Houses are built to live in, and not to look on: therefore let use be preferred before uniformity.
That nice man Brandon Lewis has said that as far as he is concerned a successful housing plan under the Tories will see the building of 1 million homes. Yes, One. Million. New. Homes.
As he is (currently) Housing Minister, this, surely is fabulous news? Well, no, not really. Lewis aims to build these 1 million homes by the end of the next Parliament – five years hence. So that’s 200,000 a year. Still 50,000 short of the minimum target required to even start to meet our housing needs adequately.
“We’re going to do a bit less than we need to – yay for us!”. Not exactly an election-winning pledge is it? But then of course, they can say what they like as we’re stuck with them for another five years, whether we like it or not.
200,000 new homes a year would take us back to a level of house-building that we haven’t enjoyed since the end of the 1980s. We only managed to build 124,520 new homes in England between April 2014 and April 2015. Lewis is actually breaking rank with this one, since the Tories are notoriously shy of setting actual targets – lest they be found wanting when they fail to hit them, presumably.
Labour, with its pledge of 200,000 homes annually and the Lib Dems with their promise of 300,000, may be more prepared to put their heads above the parapet, but then, as they aren’t actually getting into power anytime soon, it’s rather a moot point.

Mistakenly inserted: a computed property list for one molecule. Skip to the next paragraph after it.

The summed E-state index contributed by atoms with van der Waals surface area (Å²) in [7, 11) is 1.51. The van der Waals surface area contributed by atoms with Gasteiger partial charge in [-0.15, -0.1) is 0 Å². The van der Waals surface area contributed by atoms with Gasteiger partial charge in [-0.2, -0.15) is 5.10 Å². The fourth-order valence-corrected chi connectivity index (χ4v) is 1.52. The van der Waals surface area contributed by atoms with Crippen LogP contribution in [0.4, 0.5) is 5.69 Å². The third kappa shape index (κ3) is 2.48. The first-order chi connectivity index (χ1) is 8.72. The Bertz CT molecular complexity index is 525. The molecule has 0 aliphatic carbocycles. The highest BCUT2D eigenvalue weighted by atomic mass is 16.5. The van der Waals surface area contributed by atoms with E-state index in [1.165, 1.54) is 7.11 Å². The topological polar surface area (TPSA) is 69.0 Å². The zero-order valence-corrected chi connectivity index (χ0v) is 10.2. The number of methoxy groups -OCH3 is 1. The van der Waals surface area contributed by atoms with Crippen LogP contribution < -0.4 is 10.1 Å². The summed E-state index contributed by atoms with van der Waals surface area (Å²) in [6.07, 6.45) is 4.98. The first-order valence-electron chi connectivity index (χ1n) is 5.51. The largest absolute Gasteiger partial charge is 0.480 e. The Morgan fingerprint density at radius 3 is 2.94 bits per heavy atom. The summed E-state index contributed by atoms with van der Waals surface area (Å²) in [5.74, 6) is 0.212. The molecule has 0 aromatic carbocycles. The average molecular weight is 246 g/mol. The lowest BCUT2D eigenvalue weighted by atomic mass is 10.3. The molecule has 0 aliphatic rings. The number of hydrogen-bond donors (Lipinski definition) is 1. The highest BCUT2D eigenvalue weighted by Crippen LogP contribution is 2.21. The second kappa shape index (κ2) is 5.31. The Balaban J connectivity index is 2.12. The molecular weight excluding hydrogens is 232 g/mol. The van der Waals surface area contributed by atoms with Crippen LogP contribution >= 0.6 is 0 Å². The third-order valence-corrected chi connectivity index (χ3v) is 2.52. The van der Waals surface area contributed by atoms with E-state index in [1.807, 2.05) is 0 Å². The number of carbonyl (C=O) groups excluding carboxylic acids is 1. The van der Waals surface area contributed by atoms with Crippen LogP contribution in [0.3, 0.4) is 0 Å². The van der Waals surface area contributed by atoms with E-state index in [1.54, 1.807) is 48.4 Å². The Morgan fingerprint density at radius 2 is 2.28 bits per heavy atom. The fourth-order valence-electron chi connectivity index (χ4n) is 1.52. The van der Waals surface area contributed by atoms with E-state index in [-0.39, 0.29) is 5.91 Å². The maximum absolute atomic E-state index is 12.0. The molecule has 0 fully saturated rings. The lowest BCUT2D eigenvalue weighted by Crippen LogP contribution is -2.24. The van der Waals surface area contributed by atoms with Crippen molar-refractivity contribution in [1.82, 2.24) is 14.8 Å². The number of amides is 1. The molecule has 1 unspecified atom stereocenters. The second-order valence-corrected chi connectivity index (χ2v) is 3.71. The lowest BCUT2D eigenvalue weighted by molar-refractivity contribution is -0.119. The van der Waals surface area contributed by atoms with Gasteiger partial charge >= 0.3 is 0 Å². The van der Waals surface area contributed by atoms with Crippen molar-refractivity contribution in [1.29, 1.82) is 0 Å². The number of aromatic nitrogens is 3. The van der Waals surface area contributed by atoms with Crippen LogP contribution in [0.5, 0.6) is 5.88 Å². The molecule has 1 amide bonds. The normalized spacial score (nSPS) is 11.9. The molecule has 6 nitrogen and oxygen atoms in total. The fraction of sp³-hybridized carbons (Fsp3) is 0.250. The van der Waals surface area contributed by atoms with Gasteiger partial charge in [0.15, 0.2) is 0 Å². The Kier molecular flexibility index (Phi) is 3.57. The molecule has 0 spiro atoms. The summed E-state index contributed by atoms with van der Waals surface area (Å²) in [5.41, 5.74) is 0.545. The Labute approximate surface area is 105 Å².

Whether or not Lewis’s plans succeed will depend largely on whether there is a long-term underlying strategy to support it. Planning needs to be made easier to deal with. Both in terms of getting permission and in refusing it and appealing that refusal. When my parents sold their garden to developers some years ago, the developer decided to apply for permission to build more houses than they actually intended to. This was on the grounds that the planning authority was likely to object anyway and it would be easier and quicker to take two houses off the plans when that happened than fight to get the four houses they wanted in the first place. Where’s the sense in that?
According to the FMB, getting hold of suitable sites is becoming a major issue for smaller building companies. And, while it’s jolly nice that the Chancellor, bless his little cotton socks, wants to increase the number of brownfield sites used for new housing, the current system for doing so is pretty onerous.
We don’t just need words aimed at improving the housing supply situation, we need a proper strategy and, dare I say it, funding. The private housebuilding sector can only do so much to fill the housing void. We need councils and housing associations to be able to do their bit too.